Roundforest was founded four years ago, and today counts some 40 million monthly users for its portfolio of shopping-assistance websites that use the startup’s data analysis and predictive analytics technologies to see a curated selection of products tailored to their needs.
The company has 60 employees in Tel Aviv and Jerusalem and boasts revenues in the tens of millions dollars. What it doesn’t have is a single cent of venture capital investment behind it.
And that’s the way co-founders Alon Gamzu and Yonatan Leowidt wanted it from the start, even though both were past 30 when they founded Roundforest and had been working at established tech companies for some time. “We never gave a though to raising money,” said CEO Gamzu.
“We first wanted to create the concept and to see if it worked. We wanted to get confirmation from the market. We stated with just the two of us, built the product and started to see movement . Our time is valuable so we spent it on development, not on discussions about fundraising,” he said.
Venture capital is the lifeblood of the startup industry in Israel and everywhere else in the world. VCs are one of the few classes of investors willing to work in the world of startups, where the rate of failure is high but a success can more than make up for serial flops.
In fact, VC fundraising by Israeli startups has grown rapidly in recent years – to $5.24 billion last year from just $2.4 billion in 2013, according to figures from the IVC Research Center. But not a few startups choose to go it alone, popularly known as “bootstrapping.”
“It’s not unusual that after you raise money quickly, the company finds itself tied to the narrative of the investor – and what’s important to the fund is to get a big return on its investment from a few of its [portfolio] companies,” explained Gamzu. “My vision as an entrepreneur is different. I want to build a company that will have a big impact on the industry and, in our case, to help consumers to make better decisions.”
There are no figures only the number of bootstrap startups, but the number is probably small and the odds that they will survive, much less success as Roundforest did, are small, They don’t have the same money to develop products and hire the best employees. Often the founders go without paying themselves at all for long periods.
A few global companies have succeeded and even become almost household names. They include MailChimp, founded in 2001 and today counting revenues of $400 million by providing e-newsletters and marketing services. Another is Grammarly, which provides online help with writing. Founded a decade ago, it raised its first $110 million in outside capital only last year.
In Israel, one bootstrap success is Experitest, a provider of quality-assurance tools for mobile that was started in 2009.
Tal Barmeir founded the company after she left Comverse with Guy Arieli, who had just sold his startup TopQ. The two discussed their idea at a café and begn working on it soon afterwards. Engineers looking for the kind of solutions the new company was offering , downloaded a free version and helped improve the product by offering feedback.
A year later Experitest still counted just Barmeir and Arieli as the only staff. They landed the first Israeli customer that year and soon their first overseas customers, who bought the product online “That was a critical junction, in which we learned you can close deal by remote with a meeting, and that’s a lot cheaper,” said Barmeir. ”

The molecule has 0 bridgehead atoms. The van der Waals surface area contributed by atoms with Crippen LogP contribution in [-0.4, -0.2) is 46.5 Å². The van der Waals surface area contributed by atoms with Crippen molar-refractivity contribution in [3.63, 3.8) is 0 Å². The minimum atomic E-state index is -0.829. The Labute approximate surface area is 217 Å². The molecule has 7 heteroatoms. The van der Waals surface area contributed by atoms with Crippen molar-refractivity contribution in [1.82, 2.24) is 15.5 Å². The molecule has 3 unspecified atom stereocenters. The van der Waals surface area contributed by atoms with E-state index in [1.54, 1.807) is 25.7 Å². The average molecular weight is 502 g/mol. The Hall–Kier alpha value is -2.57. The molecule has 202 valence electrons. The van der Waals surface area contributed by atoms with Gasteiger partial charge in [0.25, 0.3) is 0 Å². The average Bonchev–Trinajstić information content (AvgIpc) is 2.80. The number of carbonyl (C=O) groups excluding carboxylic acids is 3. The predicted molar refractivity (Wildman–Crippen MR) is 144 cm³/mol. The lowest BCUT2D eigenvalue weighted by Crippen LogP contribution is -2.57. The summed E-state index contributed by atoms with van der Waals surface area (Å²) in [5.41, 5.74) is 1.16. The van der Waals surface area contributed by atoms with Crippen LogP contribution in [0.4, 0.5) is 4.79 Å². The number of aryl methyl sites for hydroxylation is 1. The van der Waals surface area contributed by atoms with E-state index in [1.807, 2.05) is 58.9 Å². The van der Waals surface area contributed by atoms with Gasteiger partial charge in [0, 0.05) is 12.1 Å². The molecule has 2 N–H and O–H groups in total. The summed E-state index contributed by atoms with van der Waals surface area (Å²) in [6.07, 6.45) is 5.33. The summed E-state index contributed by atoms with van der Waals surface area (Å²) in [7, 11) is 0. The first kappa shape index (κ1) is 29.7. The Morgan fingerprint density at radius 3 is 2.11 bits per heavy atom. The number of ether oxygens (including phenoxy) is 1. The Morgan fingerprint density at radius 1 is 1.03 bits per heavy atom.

BarMeir said she and Arieli met with three VCs after the company had landed three major customers, including Microsoft Israel.
“But after meeting with three major funds, we realized it was a waste of time. All of them gave us the same answer – that tools for developers is a market that’s impossible to make money in because open-source software will win out,” she recalled.
Despite what the VCs said, Barmeir knew they were wrong because the customers kept coming and in 2012 they included the giant UK banks Barclay’s and HSBC. “Suddenly in 2015, we started getting phone calls from those same VCs, but by then we were profitable and we politely told them we weren’t interested,” she said.
One way that many startups pursue the bootstrap route is to offer a service that helps cover the cost of developing their product. That’s the route taken by Cloudinary, which helps developers manage their digital media.
Its history goes back to 2009 when the founders set up a small software house to provide consulting services.
“Through the software house we worked with many startups and helped them develop,” said cofounder and CEO Itai Lahan. “When you develop so many different projects you learn what technology problems are prevalent in the market. We were able to provide a variety of solutions, but again and again we’ve come across a gap when it comes to handling your digital media files. That’s why we set up a relatively fast idea, and so Cloudinary was created with a product developed very quickly.”
At a certain point, Lahan and his partners Tal Lev-Ami and Nadav Soferman came to the conclusion they couldn’t start up a company without VC help. But first they wanted to assure themselves there was a market for their product and as they did revenues were growing quickly.
“That changed our worldview from ‘must-raise’ to ‘how much money do we need, and how much are we getting from revenues,’” Lahan said. “Its the a question that we have been asking for the past six years, and the answer has been we have enough to sustain all the activities we want in the company.”
Within 18 months after Cloudinary was formally established, it had revenues of $1 million, and two years later $10 million. It counts 120 employees. The only contact the company has had with VC is when the U.S. fund Bessemer Venture Partners bought stock from employees. But none of that money went into the company itself.
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